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Hillside Stranglers

The saga of the “Hillside Stranglers” continues. We’ve mentioned Angelo Anthony Buono Jr. in a previous post. Kenneth A. Bianchi, along with his cousin Buono was convicted of multiple murders in the late 1970s.

For the last 40 years, Bianchi has filed multiple lawsuits and more than a dozen personal restraint petitions professing his innocence to the crimes. These petitions come in spite of the fact that Bianchi pleaded guilty on October 19, 1979, in order to escape the death penalty, The Bellingham Herald reports. He agreed to a guilty plea for killing Western Washington University students Karen Mandic and Diane Wilder.

He also pleaded guilty to five hillside strangler killings in California. He received two life sentences for the murders in Washington and five life terms for the killings in California, according to the article. His claims of innocence stem from what he calls illegal searches and seizures. He says that the death penalty was hung over his head to compel him to plead guilty for a lighter sentence.

Death Penalty Ruse

Bianchi pleaded guilty to five of the 13 “Hillside Strangler” slayings in exchange for avoiding the prospect of a death penalty sentence, according to the article. Evidence brought to light in recent years gives some reason to believe that Bianchi could not have been responsible for the Western Washington University students’ deaths.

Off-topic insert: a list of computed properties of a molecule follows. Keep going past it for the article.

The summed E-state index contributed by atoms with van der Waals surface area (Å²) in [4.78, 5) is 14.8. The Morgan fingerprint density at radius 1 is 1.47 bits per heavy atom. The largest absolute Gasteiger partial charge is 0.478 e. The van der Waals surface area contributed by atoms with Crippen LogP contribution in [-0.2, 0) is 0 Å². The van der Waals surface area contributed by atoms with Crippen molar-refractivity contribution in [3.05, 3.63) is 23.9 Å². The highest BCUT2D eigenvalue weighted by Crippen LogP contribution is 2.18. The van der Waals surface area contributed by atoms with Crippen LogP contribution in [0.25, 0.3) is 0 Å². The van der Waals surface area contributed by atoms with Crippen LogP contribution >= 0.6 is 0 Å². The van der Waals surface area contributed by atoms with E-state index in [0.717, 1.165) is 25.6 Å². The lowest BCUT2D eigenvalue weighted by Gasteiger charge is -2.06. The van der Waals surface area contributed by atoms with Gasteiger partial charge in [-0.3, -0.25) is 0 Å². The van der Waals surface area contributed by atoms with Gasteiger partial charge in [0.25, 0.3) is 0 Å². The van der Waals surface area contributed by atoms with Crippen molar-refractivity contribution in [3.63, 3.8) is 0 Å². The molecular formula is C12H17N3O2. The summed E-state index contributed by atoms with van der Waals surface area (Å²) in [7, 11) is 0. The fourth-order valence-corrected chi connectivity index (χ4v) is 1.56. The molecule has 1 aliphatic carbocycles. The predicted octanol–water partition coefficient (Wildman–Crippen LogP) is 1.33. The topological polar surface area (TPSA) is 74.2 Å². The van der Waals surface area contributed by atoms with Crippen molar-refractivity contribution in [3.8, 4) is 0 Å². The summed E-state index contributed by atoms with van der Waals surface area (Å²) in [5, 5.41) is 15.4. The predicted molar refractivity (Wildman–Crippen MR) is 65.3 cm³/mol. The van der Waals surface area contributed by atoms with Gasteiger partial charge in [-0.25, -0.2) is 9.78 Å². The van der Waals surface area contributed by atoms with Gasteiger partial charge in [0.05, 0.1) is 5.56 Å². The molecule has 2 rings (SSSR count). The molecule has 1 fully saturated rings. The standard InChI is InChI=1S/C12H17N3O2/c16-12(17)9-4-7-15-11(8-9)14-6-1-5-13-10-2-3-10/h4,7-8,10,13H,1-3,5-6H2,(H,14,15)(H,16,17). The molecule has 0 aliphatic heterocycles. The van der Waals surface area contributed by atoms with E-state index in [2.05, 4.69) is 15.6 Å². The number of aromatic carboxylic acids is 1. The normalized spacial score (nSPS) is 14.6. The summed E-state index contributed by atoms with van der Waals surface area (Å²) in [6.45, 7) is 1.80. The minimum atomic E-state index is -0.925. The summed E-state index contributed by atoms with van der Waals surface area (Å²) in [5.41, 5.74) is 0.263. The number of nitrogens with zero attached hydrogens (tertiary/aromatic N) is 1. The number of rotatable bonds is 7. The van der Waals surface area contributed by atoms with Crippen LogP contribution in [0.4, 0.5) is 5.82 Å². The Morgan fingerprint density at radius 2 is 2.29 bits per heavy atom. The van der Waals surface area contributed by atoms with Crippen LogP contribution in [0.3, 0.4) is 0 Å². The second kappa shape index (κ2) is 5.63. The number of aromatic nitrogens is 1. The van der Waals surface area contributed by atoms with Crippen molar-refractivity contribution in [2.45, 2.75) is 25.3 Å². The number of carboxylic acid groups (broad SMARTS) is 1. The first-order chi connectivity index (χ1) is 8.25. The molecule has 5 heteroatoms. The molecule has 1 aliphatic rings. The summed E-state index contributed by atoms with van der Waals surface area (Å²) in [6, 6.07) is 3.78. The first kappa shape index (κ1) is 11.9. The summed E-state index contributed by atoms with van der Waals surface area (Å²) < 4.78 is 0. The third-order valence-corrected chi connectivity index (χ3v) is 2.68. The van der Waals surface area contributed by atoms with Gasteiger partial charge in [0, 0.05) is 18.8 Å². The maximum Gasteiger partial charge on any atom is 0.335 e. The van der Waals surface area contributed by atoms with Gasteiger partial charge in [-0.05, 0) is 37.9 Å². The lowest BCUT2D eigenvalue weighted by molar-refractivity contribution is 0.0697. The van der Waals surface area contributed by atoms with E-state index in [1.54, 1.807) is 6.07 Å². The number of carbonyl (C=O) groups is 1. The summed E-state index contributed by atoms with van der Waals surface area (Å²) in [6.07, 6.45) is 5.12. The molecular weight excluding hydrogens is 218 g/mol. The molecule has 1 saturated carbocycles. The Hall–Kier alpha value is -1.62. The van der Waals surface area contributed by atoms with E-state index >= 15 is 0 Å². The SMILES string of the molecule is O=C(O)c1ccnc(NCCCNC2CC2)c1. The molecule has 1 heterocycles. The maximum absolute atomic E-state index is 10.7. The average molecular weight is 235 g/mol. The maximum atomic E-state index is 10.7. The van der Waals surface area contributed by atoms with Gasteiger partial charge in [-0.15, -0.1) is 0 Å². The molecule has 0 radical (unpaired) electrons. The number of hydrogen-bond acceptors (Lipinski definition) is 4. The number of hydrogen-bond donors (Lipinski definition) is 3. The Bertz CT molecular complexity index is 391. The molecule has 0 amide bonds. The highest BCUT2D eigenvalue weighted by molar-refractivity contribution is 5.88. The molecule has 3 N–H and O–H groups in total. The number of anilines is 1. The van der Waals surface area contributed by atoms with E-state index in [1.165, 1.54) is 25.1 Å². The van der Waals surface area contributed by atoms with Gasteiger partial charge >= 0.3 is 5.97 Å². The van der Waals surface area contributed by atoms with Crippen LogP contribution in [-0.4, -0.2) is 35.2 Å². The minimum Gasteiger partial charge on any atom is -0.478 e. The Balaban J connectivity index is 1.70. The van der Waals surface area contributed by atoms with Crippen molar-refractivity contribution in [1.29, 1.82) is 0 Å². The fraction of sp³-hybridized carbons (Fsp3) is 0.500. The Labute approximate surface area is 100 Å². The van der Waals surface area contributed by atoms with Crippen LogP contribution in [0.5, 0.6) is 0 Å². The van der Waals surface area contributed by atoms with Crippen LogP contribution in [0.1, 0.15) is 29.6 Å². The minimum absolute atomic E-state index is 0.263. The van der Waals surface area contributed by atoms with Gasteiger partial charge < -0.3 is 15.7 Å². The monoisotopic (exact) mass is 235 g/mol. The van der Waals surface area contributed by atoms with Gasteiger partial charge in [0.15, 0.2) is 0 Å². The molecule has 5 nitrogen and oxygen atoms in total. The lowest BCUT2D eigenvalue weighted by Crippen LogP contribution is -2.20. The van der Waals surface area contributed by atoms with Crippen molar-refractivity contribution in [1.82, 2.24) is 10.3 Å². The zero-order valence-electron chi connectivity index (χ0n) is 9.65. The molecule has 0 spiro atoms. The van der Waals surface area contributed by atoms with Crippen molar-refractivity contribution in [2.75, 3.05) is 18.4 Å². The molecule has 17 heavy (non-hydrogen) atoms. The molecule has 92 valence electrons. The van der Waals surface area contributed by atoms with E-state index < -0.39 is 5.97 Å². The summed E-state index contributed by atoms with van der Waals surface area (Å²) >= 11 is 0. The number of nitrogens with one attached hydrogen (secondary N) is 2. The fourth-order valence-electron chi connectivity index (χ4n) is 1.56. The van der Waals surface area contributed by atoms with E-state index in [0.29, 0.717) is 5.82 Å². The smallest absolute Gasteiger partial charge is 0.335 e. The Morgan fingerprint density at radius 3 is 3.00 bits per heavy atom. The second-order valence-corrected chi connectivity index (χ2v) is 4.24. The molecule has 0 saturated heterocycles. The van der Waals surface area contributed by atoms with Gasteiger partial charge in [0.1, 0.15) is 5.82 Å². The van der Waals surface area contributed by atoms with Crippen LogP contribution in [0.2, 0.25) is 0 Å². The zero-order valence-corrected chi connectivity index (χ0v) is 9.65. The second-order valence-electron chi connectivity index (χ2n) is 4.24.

In June, he filed three petitions, in which he pointed out that the FBI has now discredited the science behind hair evidence used in the case. What’s more, he claims that he could not have killed Mandic and Wilder based on the time clouding in the victims’ eyes. Bianchi’s third appeal asserts that two of his pubic hairs found in the house where Mandic and Wilder were murdered were planted.

On August 29, the Court of Appeals dismissed Bianchi’s three recent petitions, the article reports. The record states that “He has been filing petitions challenging his conviction on ineffective counsel grounds, and on other grounds, since the 1980s.” Bianchi filed all three petitions acting as his own legal counsel.

“The courts in my three legal briefs gave each lip service, never ruled on the merits, never recognized the truth of each, and dismissed based on procedure, not merit. All my briefs have true and correct merit,” Bianchi said. “I’ve had courts ignore my facts, and instead adopt information from old news stories. Facts are the most important part of any petition, and over the years, as facts came to my knowledge, and through case law a legal ground arose, I filed.”

Bianchi, 68, is incarcerated at the Washington State Penitentiary in Walla Walla.

Orange County Criminal Defense Lawyer

Please contact the Law Office of Ronald G. Brower if you or a loved one require legal assistance. With more than three decades of experience, Attorney Brower can help you achieve the best possible outcome in any case.

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